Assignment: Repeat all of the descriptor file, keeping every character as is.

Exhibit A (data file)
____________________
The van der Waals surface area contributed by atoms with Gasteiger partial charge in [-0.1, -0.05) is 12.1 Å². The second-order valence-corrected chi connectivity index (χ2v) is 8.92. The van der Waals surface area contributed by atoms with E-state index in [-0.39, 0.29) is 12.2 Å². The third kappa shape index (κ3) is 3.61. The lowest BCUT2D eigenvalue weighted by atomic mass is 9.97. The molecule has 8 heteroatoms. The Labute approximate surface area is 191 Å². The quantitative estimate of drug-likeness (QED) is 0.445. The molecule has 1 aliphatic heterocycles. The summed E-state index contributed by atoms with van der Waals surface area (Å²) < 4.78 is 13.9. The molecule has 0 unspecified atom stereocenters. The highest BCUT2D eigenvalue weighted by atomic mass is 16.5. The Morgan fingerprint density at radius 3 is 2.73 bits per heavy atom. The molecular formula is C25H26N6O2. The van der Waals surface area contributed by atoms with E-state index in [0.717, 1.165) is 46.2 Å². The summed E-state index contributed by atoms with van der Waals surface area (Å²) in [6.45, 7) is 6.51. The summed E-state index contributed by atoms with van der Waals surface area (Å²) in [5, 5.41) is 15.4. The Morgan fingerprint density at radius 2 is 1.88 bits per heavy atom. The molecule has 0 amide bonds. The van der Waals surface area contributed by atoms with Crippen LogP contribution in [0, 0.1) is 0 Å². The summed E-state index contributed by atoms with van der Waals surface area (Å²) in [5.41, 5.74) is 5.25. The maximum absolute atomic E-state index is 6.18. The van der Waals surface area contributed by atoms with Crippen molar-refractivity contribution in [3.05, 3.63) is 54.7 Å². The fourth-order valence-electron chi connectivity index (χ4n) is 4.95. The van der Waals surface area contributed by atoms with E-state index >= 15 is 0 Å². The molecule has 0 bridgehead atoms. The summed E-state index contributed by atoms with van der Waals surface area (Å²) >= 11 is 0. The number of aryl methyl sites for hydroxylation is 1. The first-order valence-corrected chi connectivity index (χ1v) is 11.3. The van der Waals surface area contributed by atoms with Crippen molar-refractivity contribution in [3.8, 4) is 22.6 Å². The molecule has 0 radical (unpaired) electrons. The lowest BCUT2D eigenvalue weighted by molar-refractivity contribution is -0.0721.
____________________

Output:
The van der Waals surface area contributed by atoms with Gasteiger partial charge in [-0.1, -0.05) is 12.1 Å². The second-order valence-corrected chi connectivity index (χ2v) is 8.92. The van der Waals surface area contributed by atoms with E-state index in [-0.39, 0.29) is 12.2 Å². The third kappa shape index (κ3) is 3.61. The lowest BCUT2D eigenvalue weighted by atomic mass is 9.97. The molecule has 8 heteroatoms. The Labute approximate surface area is 191 Å². The quantitative estimate of drug-likeness (QED) is 0.445. The molecule has 1 aliphatic heterocycles. The summed E-state index contributed by atoms with van der Waals surface area (Å²) < 4.78 is 13.9. The molecule has 0 unspecified atom stereocenters. The highest BCUT2D eigenvalue weighted by atomic mass is 16.5. The Morgan fingerprint density at radius 3 is 2.73 bits per heavy atom. The molecular formula is C25H26N6O2. The van der Waals surface area contributed by atoms with E-state index in [0.717, 1.165) is 46.2 Å². The summed E-state index contributed by atoms with van der Waals surface area (Å²) in [6.45, 7) is 6.51. The summed E-state index contributed by atoms with van der Waals surface area (Å²) in [5, 5.41) is 15.4. The Morgan fingerprint density at radius 2 is 1.88 bits per heavy atom. The molecule has 0 amide bonds. The van der Waals surface area contributed by atoms with Crippen LogP contribution in [0, 0.1) is 0 Å². The summed E-state index contributed by atoms with van der Waals surface area (Å²) in [5.41, 5.74) is 5.25. The maximum absolute atomic E-state index is 6.18. The van der Waals surface area contributed by atoms with Crippen molar-refractivity contribution in [3.05, 3.63) is 54.7 Å². The fourth-order valence-electron chi connectivity index (χ4n) is 4.95. The van der Waals surface area contributed by atoms with E-state index >= 15 is 0 Å². The molecule has 0 bridgehead atoms. The summed E-state index contributed by atoms with van der Waals surface area (Å²) >= 11 is 0. The number of aryl methyl sites for hydroxylation is 1. The first-order valence-corrected chi connectivity index (χ1v) is 11.3. The van der Waals surface area contributed by atoms with Crippen molar-refractivity contribution in [3.8, 4) is 22.6 Å². The molecule has 0 radical (unpaired) electrons. The lowest BCUT2D eigenvalue weighted by molar-refractivity contribution is -0.0721.